I feel like where we went is a little more of a reflection of where modern metal is. You look at Gojira. They scream, they play all types of weird rhythms and beats. They are the reigning kings of metal because it’s just straight imagination.

They are an amazing band.

It doesn’t fit into boxes. Just like where Mastodon goes. Certain bands are not afraid to just get out of whatever box, and once you do that, that’s when everybody follows you.

So, will there be twerking in the next Darkest Hour video?

I do really like the asses in the Mastodon video, and I do also think that…I do understand the comments about the sexism. This is a complex, broad issue that people have a lot of opinions on. I lost my mind when I watched the video.

In the big picture, mission accomplished. Everyone is talking about it.

To me, there is a weird racial thing happening here. They’re from Atlanta, tweaking is huge there. This is hip-hop style dancing in a metal video. They actually crossed lines.

Which is exactly why they did what they did.

Yeah! They crossed a lot of bridges, and I think that is something that people aren’t talking about, which is positive. I know for a fact, the way that those women think, like professional dancers, what they think, they’re proud of what they do. They’re empowered by having that ability to make people feel that lust, or whatever it is. It’s a tricky thing to handle on the internet, on a tweet. The whole thing got treated a little unfairly by everybody, but dude. When I watched it? My first impression was, “This is awesome.” Had you ever thought to put twerking in slow-motion? Ever? No!

It worked.

It had never occurred to me. It did work, it’s a good video. I will say, the one big girl at the end, I wanted it to tie in more with the séance shit. You know? I wanted her to come in and end up slaughtering all the weird devil worshipping people. But whatever, you know?

It would be a good addition for a director’s cut.

A good music video doesn’t leave you with a lot of actual detail, you just make up your own plot.

What kind of impact has the addition of Aaron and Travis had to the band?

Well, they both kind of bring different things. Aaron is, for lack of a better term, he’s like the wise old man. He’s been through a lot, he’s been playing in bands for a while, and he’s been living the hustle of being a musician for a really long time. He has a calm, stable kind of outlook on things. He thinks, he doesn’t get super emotional.

Travis is very meticulous, he’s a planner. He’s very much about discipline. We never really had any discipline in the band before. We never had anybody who had a system for how he liked to practice, and how the band could practice together. He’s a lot straighter a type of dude, he doesn’t party as hard as the rest of us, and he’s not as overtly as colorful, if you will, with his language.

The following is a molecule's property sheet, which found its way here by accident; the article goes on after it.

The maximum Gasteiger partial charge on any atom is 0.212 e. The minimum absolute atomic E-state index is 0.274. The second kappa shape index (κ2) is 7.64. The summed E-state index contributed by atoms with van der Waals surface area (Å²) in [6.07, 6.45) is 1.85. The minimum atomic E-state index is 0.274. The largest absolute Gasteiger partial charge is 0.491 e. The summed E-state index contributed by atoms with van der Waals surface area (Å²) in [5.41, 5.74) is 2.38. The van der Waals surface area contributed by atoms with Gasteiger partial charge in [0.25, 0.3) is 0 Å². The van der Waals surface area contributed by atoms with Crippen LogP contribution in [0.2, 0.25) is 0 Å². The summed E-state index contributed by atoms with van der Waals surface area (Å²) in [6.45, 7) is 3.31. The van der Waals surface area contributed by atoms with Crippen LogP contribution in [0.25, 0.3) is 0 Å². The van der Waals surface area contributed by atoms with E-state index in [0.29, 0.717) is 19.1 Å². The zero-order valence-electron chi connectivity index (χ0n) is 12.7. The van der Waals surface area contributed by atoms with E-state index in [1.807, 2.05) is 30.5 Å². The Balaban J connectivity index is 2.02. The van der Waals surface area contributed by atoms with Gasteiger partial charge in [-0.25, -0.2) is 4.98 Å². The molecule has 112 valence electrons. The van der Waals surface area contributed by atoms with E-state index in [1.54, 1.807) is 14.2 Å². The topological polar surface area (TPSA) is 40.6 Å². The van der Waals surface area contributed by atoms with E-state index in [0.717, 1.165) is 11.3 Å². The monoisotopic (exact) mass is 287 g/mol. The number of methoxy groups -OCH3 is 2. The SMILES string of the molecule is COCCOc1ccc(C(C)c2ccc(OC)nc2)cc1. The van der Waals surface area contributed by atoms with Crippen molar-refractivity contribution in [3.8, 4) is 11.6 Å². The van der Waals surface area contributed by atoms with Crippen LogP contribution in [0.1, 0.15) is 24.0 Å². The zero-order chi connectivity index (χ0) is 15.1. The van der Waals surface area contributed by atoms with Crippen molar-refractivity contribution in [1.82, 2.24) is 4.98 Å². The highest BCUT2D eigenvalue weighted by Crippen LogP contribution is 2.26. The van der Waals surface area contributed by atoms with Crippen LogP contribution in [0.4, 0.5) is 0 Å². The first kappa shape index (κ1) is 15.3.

Kind of balances the scales a little bit?

It’s just nice, because he’s serious, he’s not fuckin’ around. When he gets up there onstage, everybody pays attention because he brings something to the table that is unique. That is impressive.

Do you feel like you’ve hit a pretty good stride with this lineup?

It’s hard to tell, because we just started. We haven’t played that many shows together. We did a Killswitch tour, Mayhem Fest, then this. I feel like probably after this Machine Head tour we’re about to do, it’s gonna be firing on all cylinders. After six weeks in Europe, either everybody will want to kill each other, or we’ll have it down.

You mentioned touring on the Mayhem Fest this year. You were on the sidestage alongside bands like Cannibal Corpse and Body Count, and it seemed like the side stage ruled the show this year. What was that like for you?

I didn’t really grow up loving Korn or anything, so the main stage wasn’t my bag, really. It was great to be able to hang with all those dudes. Let me break it down for you: Upon a Burning Body, Suicide Silence, Body Count, Cannibal Corpse, Miss May I…um, fuck. I’m trying to think if I left anybody out that I partied with…I don’t know.


Yeah, Wretched, Ill Niño.

It was a great time out there at the side stage.

Pretty much everyone on this lineup brought something unique and special to what was happening. Also, the cool thing about it was that the beginning, there was a little bit of a competition vibe. Everybody had to puff out their chest.


A few days in, it was just full on partying. [We take a brief whiskey pause.] What was cool about Mayhem was that people in the audience are, most of the time, your average heavy metal listener. They don’t really identify themselves as a “melodic thrash metal fan,” or a “death metal fan,” or a “black metal fan.” They’re sort of getting into all the subcultures at once, and are kind of moldable. I know some of my punk contemporaries, and some of the bands that we’ve toured with in the past. Dillinger, Converge, even Mastodon. Maybe that crowd isn’t where they wanna be, because they want to be in a place where they feel like, “if you don’t know, then you weren’t meant to.”

What I really like is going straight to that middle-of-the-mall type dude, going, “Yo, check out this motherfucking song,” and just blowing their minds wide open. We did a tour with Anti-Flag, and I’ll never forget how many times people would come up afterward, and go, “Dude, I’ve never seen anybody play drums like that.” It was like they’d never seen a kick pedal. Music is so fragmented now because of the option paralysis out there. People don’t even know what to look at.

In years’ past, it used to be that you were a “heavy metal band.” Now, there’s so many genres within metal. I think it goes back to what you said that you can still be a metal fan and listen to many different subgenres of metal, but many years ago, it was never this divided.

Yeah, and it’s weird. You think it would go the opposite way, because everything is influencing everything else. You think people wouldn’t hold onto those subgenres so hard, but it’s almost like in their inability to grasp what’s happening, they grasp some things even harder.